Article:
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Posts: 1
Reply with quote  #1 

Hi! I believe it was over a year ago that I read about the clinical trials done in Aberdeen Scotland, using aromatherapy oils to treat alopecia. Well I have had alopecia for 17 yrs now and ever sice I have started seeing a Homeopathic doctor and using the aromatherapy oils used in this study I have had great success in growing my hair back! My head is not completly covered but its growing in patches. I haven't been consistent in using the oils as of late since I am a 22yr old college student; I was wondering based on what you know of aromatherapy, how often does one have to use it per week to obtain the desired results and for the application: is a heated towel really needed to aid in absorbtion? I am really curious to know what you think! Thanks Penny Ann!!


Posts: 100
Reply with quote  #2 

Hi Penny Ann, Well, I very nearly had a fit earlier on since I had just spent about 15 minutes typing you a detailed reply and then for some unknown reason the electricity had a surge and all was lost! Just one of the joys of living in the mountains of NC I guess. Anyway, my reply went something like this. I also have a copy of that report on eo's for alopecia hidden somwehere in my files, and it's absolutely wonderful to hear of someone following up on a personal basis. Long-term use of eo's carries some cautions. Normally most commonly available eo's are pretty safe for daily use at the generally acceptable dosages. I use eo's on a daily basis in shampoo and conditioner, moisturizer and spritzers and baths etc., and have done for many years. It must be pointed out however, that of those eo components that are able to enter the body to any significant extent, some of those eo components do build up in body tissues and can reach threshold levels at some undetermined point that may pose chronic toxicity problems. Therefore, the general recommendation is to use your single or blended eo's for no longer than 2-3 weeks at a time - and of course this pre-supposes that you are using eo's that are generally considered safe and at % levels within the normally recommended 2-3% in whatever carrier you are using. One way round this to some extent is to blend a selection of alternative eo's that have similar properties and use these intermittently. Bear in mind however, that if you are originally using eo's that contain components that either contain components that are potentially hazardous when they reach a certain threshold level, or metabolized into such components, then you're jumping from the frying pan into the fire so to speak. It would require some reasonably careful research into potential alternatives - but worth it in the end to be safe and continue the benefits you're already experienceing wouldn't it? It is however, always advisable to give yourself a complete break for a short while - some authorities say about 7 days or so every 3-4 weeks. It would be useful to know the Latin names of those eo's you are using and at what concentration to be able to make a more informed comment. I would suggest that to use those normally recommended eo's for scalp stimulation daily in your shampoo and conditioner is probably the optimum protocol for most significant results. Auroma has a perfect duo shampoo and conditioner, both purely plant-derived, additive free and unscented. You might also like to consider a nourishing treatment for the scalp using your blend of eo's plus 20% rosehip oil (Rosa rubiginosa) and 80% jojoba. Massage into the scalp and hair roots and then wrap in cling wrap and either soak in a hot tub for at least 30 mins or sleep overnight and shampoo and condition as usual in the morning. There are a # of proprietory products for hair loss now that use alcohol to help penetration of active components. You can also blend your eo selection in vodka and use as a scalp rub last thing at night before retiring. Anything that aids the penetration of eo components into the stratum corneum - and only very few eo components have been shown to penetrate further than this to any great extent - is both an advantage and a potential disadvantage. On the plus side one would want the active components to get in as deeply as possible to the hair follicle and germinativum layer of the skin. The disadvantage is that potentially sensitizing or irritating components might also be forced deeper into the skin too. Warmth, moisture, friction, occlusion (i.e. covering the area of skin to which the eo's have just been applied), and exfoliation and even detergents to a certain extent all have the potential for assisting the penetration of those eo components that have the ability to be absorbed into the skin - which is why warm towels are advised. Hope this helps. Let me know how you go on. Best Carolyn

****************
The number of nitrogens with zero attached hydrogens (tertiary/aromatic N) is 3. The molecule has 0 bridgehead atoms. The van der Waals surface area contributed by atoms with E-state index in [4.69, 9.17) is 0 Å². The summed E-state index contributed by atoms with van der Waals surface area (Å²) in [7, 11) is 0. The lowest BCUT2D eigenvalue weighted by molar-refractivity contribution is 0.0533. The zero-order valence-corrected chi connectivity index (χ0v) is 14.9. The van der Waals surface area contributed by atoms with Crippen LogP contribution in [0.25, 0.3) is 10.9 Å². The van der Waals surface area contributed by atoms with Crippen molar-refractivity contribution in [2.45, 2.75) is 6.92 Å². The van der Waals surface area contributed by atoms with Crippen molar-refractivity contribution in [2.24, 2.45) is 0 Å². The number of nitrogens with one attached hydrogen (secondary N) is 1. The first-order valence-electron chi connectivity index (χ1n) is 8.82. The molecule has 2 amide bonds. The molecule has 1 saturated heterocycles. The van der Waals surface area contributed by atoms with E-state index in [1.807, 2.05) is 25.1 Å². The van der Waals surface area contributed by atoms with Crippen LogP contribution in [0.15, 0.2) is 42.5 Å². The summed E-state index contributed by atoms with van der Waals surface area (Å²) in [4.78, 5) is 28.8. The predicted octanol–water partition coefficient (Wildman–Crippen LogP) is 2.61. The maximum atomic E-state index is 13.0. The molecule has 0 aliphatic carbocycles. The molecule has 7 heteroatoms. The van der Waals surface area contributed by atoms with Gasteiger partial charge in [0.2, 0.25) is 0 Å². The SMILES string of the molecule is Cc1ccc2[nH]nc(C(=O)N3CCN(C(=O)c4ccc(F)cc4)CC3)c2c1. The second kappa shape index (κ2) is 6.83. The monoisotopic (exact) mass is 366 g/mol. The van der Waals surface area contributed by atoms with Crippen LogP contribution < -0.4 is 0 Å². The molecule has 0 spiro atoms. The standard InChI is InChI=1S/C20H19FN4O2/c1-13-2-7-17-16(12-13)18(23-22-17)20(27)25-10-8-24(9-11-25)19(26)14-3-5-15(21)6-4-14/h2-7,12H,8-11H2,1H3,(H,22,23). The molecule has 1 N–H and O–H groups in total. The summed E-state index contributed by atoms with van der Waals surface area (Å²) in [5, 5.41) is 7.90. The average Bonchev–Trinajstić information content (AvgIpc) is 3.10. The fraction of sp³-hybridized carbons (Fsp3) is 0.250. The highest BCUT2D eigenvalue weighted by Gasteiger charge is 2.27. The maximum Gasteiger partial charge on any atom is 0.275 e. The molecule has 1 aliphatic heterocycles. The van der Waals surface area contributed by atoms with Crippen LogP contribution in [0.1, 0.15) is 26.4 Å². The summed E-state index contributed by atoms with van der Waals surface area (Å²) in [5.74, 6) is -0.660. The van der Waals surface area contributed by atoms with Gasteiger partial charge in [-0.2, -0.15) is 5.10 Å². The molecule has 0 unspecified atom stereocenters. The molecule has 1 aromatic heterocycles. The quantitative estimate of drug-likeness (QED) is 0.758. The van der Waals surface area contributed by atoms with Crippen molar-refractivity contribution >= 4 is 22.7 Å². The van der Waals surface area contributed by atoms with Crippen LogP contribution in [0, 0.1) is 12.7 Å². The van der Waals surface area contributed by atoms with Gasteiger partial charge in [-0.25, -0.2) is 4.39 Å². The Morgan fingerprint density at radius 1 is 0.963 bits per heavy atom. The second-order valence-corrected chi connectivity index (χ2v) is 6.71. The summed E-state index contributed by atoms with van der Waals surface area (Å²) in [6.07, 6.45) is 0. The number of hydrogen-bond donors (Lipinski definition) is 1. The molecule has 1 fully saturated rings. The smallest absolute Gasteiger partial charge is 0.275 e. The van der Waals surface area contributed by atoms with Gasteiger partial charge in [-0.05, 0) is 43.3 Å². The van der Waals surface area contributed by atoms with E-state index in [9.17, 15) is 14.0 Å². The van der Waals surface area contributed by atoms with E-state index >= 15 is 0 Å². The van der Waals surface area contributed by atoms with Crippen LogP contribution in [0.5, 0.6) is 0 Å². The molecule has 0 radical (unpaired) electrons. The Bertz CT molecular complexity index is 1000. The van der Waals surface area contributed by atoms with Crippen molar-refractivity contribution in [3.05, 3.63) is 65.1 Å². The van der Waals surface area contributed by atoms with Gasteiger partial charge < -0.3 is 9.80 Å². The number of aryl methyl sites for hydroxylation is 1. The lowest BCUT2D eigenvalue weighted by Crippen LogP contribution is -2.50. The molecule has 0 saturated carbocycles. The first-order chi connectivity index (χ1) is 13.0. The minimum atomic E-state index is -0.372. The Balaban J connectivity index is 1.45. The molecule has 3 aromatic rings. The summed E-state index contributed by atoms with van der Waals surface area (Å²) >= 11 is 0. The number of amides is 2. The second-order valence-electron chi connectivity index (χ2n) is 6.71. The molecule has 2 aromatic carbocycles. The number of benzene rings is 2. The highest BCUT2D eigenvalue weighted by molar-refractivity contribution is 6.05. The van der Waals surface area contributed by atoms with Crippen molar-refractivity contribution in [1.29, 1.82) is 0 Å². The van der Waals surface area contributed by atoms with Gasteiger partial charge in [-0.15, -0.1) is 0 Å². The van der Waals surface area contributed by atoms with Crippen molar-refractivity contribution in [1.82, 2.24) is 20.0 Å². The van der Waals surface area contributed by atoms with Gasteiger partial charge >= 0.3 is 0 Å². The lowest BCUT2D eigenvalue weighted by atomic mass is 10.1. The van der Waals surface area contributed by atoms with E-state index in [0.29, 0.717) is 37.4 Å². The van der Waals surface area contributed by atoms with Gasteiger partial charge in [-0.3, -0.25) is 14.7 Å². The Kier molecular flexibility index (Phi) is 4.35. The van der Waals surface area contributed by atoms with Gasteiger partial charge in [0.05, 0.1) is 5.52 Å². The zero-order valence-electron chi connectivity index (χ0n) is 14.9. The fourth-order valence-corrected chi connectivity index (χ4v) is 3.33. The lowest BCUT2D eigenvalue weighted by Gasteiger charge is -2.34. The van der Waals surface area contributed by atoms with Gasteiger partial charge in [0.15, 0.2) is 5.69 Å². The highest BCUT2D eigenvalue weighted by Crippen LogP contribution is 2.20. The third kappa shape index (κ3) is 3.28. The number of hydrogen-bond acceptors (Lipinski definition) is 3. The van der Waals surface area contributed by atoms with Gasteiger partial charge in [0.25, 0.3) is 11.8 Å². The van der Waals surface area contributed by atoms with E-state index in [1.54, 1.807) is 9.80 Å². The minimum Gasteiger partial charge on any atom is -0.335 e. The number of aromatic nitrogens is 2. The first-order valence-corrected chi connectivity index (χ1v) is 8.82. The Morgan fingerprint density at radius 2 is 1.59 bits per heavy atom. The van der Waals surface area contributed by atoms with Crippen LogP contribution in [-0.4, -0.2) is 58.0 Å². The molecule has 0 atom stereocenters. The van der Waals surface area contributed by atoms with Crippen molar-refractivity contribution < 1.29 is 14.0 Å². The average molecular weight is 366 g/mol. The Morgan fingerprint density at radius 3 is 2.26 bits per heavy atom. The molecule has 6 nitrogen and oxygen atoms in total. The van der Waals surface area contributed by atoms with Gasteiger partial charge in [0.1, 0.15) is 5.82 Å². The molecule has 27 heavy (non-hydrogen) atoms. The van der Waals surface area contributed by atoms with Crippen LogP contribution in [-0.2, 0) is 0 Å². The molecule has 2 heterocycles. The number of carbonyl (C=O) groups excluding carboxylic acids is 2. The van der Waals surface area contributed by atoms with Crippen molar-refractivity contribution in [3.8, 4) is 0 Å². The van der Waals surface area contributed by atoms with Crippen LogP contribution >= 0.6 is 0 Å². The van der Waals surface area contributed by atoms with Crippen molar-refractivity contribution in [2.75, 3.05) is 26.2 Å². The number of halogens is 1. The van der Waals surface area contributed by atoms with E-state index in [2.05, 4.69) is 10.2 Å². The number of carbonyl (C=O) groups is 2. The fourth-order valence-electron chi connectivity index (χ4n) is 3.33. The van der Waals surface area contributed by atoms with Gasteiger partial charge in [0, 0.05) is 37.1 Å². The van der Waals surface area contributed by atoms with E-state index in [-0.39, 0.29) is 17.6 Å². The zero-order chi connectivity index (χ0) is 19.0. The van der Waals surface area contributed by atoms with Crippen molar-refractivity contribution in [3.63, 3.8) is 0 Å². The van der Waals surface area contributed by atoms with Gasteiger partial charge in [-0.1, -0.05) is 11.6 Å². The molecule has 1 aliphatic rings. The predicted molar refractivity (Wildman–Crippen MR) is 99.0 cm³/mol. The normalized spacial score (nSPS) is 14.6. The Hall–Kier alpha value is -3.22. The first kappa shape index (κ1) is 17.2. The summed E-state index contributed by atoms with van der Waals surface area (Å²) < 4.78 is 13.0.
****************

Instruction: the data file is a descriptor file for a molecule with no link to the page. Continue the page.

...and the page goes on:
Posts: 2
Reply with quote  #3 
Hi Carolyn,
My husband has alopecia for the last 5 years. He takes cortisone shots on his eyebrows and scalp. We have been searching for an alternate treatment and heard about aromatherapy. Is it necessary to go to a professional for treatment or can we make the composition ourselves? Any reading materials on how we can make them? Or can you please suggest how to make the oil mixture and how to apply it?
Thanks for all the help.
- concerned

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